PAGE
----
Customer Reviews for

How to Break a Terrorist: The U.S. Interrogators Who Used Brains, Not Brutality, to Take Down the Deadliest Man in Iraq

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  • Posted March 11, 2009

    "How to Break a Terrorist" sounds like a dry topic title. I couldn't put this book down... it reads like a thriller.

    There are a couple graphic passages about atrocities committed between Iraqi Shia and Iraqi Sunni that might be unpleasant for some folks to read.

    The author points out America's failure to appreciate Iraqi culture, and how that failure crippled our efforts. The assumption that all 'al Qaeda' are 'kool-aid drinking extremist ideologists' is replaced with the reality that many Iraqi Sunni's turned to al Qaeda because there was nowhere else to turn. Many were simply caught up in the events that unfolded around them, though they weren't innocent, either.

    The author shines a bright light on the ineffectiveness of torture and harsh interrogation techniques, and shows how outsmarting the terrorists by knowing their cultural values, strengths, and weaknesses is much more effective.

    This book is very enlightening and educational while presenting a thrilling and suspenseful progression from the capture and interrogation of low-level Sunni Iraqi's who got caught up in al Qaeda activity, through a group of 5 men caught with suicide bombers, to find that a man posing as a 'photographer' actually held the key that ultimately lead to the killing of the deadliest man in Iraq, Abu Musab Al Zarqawi.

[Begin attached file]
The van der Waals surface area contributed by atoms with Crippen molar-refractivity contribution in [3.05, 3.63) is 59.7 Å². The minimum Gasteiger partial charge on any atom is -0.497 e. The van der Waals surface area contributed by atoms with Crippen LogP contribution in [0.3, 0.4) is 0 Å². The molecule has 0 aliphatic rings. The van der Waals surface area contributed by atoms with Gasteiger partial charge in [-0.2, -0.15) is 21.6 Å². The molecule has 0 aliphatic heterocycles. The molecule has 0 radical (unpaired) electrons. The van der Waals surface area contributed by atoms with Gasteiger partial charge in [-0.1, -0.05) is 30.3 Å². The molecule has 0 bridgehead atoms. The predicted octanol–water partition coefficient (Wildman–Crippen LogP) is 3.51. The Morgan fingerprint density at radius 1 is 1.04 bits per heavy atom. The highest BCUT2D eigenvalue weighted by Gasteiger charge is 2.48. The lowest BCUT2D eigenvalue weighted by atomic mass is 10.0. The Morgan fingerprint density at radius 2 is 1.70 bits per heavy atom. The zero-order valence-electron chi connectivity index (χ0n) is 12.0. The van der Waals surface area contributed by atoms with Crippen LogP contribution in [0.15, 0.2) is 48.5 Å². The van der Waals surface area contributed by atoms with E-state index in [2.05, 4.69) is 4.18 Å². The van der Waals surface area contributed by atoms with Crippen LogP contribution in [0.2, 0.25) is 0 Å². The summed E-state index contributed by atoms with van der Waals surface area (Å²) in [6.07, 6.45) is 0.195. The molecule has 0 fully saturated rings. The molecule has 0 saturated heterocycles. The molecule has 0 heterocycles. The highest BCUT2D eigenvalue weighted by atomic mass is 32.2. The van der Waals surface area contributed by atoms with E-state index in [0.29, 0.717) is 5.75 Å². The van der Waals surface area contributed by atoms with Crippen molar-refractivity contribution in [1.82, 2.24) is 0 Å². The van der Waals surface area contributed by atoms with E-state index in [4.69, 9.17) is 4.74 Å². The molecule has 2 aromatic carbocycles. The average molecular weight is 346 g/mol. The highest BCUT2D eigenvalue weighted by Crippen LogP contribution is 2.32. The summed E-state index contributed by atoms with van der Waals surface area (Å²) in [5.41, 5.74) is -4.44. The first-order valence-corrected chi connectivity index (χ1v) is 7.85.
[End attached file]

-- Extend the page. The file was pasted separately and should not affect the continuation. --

How the interrogators 'broke' the terrorists down and gained their trust to get the information they needed to find Zarqawi is truly inspirational.

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  • Posted February 23, 2009

    Has anyone in the govt read this?

    As a former USAF intel officer, I found this first-person account to be engaging and honest. The author shows his vulnerabilities and sensitivity to his captors while maintaing an honest eye towards his objective: save American and Allied lives. Yes, the writing can be a bit stilted, but that's how we talk. Finally: to those who think torture works, consider this report form the field.

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